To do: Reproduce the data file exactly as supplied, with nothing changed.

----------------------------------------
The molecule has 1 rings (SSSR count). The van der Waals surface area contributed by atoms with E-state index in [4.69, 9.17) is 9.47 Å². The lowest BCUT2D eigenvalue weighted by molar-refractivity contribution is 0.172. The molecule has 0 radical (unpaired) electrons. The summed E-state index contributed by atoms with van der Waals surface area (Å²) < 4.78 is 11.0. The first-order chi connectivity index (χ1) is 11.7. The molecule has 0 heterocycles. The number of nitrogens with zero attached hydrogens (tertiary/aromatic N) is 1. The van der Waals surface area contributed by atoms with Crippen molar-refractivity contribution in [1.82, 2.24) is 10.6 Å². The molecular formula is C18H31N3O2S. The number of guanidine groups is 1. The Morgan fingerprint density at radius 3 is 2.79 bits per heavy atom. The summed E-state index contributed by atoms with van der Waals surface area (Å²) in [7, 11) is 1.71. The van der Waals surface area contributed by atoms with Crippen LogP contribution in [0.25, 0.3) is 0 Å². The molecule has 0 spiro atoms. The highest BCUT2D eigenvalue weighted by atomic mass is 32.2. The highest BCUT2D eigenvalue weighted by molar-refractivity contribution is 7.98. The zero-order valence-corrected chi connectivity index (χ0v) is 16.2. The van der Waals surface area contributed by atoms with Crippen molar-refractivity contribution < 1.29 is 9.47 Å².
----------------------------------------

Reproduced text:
The molecule has 1 rings (SSSR count). The van der Waals surface area contributed by atoms with E-state index in [4.69, 9.17) is 9.47 Å². The lowest BCUT2D eigenvalue weighted by molar-refractivity contribution is 0.172. The molecule has 0 radical (unpaired) electrons. The summed E-state index contributed by atoms with van der Waals surface area (Å²) < 4.78 is 11.0. The first-order chi connectivity index (χ1) is 11.7. The molecule has 0 heterocycles. The number of nitrogens with zero attached hydrogens (tertiary/aromatic N) is 1. The van der Waals surface area contributed by atoms with Crippen molar-refractivity contribution in [1.82, 2.24) is 10.6 Å². The molecular formula is C18H31N3O2S. The number of guanidine groups is 1. The Morgan fingerprint density at radius 3 is 2.79 bits per heavy atom. The summed E-state index contributed by atoms with van der Waals surface area (Å²) in [7, 11) is 1.71. The van der Waals surface area contributed by atoms with Crippen LogP contribution in [0.25, 0.3) is 0 Å². The molecule has 0 spiro atoms. The highest BCUT2D eigenvalue weighted by atomic mass is 32.2. The highest BCUT2D eigenvalue weighted by molar-refractivity contribution is 7.98. The zero-order valence-corrected chi connectivity index (χ0v) is 16.2. The van der Waals surface area contributed by atoms with Crippen molar-refractivity contribution < 1.29 is 9.47 Å².